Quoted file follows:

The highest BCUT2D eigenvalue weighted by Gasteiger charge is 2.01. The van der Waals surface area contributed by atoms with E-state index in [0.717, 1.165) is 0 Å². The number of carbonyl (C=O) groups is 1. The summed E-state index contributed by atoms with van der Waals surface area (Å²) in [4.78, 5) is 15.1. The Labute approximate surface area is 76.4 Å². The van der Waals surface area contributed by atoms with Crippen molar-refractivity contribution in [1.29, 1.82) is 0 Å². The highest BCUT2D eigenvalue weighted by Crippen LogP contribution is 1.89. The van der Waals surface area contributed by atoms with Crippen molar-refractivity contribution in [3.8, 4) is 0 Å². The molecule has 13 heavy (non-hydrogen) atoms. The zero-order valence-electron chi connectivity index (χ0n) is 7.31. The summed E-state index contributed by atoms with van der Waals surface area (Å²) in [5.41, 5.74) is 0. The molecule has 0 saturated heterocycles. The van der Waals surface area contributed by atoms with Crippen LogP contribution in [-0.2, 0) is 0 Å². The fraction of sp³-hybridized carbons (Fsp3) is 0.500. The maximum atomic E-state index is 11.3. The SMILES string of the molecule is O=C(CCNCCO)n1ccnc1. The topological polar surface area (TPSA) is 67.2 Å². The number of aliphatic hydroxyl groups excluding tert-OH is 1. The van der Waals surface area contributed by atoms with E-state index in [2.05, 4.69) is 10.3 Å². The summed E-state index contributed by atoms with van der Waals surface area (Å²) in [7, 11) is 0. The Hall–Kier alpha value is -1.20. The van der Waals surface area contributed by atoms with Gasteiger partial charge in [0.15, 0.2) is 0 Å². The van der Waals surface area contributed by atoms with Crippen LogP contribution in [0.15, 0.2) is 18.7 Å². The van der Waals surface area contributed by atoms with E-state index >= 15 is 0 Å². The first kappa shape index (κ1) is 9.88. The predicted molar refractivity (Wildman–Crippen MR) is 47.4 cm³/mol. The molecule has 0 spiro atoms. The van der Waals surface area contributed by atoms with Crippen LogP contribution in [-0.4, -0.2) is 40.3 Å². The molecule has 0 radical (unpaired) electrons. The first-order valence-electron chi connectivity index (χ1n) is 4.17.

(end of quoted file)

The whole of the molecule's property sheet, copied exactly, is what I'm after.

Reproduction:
The highest BCUT2D eigenvalue weighted by Gasteiger charge is 2.01. The van der Waals surface area contributed by atoms with E-state index in [0.717, 1.165) is 0 Å². The number of carbonyl (C=O) groups is 1. The summed E-state index contributed by atoms with van der Waals surface area (Å²) in [4.78, 5) is 15.1. The Labute approximate surface area is 76.4 Å². The van der Waals surface area contributed by atoms with Crippen molar-refractivity contribution in [1.29, 1.82) is 0 Å². The highest BCUT2D eigenvalue weighted by Crippen LogP contribution is 1.89. The van der Waals surface area contributed by atoms with Crippen molar-refractivity contribution in [3.8, 4) is 0 Å². The molecule has 13 heavy (non-hydrogen) atoms. The zero-order valence-electron chi connectivity index (χ0n) is 7.31. The summed E-state index contributed by atoms with van der Waals surface area (Å²) in [5.41, 5.74) is 0. The molecule has 0 saturated heterocycles. The van der Waals surface area contributed by atoms with Crippen LogP contribution in [-0.2, 0) is 0 Å². The fraction of sp³-hybridized carbons (Fsp3) is 0.500. The maximum atomic E-state index is 11.3. The SMILES string of the molecule is O=C(CCNCCO)n1ccnc1. The topological polar surface area (TPSA) is 67.2 Å². The number of aliphatic hydroxyl groups excluding tert-OH is 1. The van der Waals surface area contributed by atoms with E-state index in [2.05, 4.69) is 10.3 Å². The summed E-state index contributed by atoms with van der Waals surface area (Å²) in [7, 11) is 0. The Hall–Kier alpha value is -1.20. The van der Waals surface area contributed by atoms with Gasteiger partial charge in [0.15, 0.2) is 0 Å². The van der Waals surface area contributed by atoms with Crippen LogP contribution in [0.15, 0.2) is 18.7 Å². The van der Waals surface area contributed by atoms with E-state index >= 15 is 0 Å². The first kappa shape index (κ1) is 9.88. The predicted molar refractivity (Wildman–Crippen MR) is 47.4 cm³/mol. The molecule has 0 spiro atoms. The van der Waals surface area contributed by atoms with Crippen LogP contribution in [-0.4, -0.2) is 40.3 Å². The molecule has 0 radical (unpaired) electrons. The first-order valence-electron chi connectivity index (χ1n) is 4.17.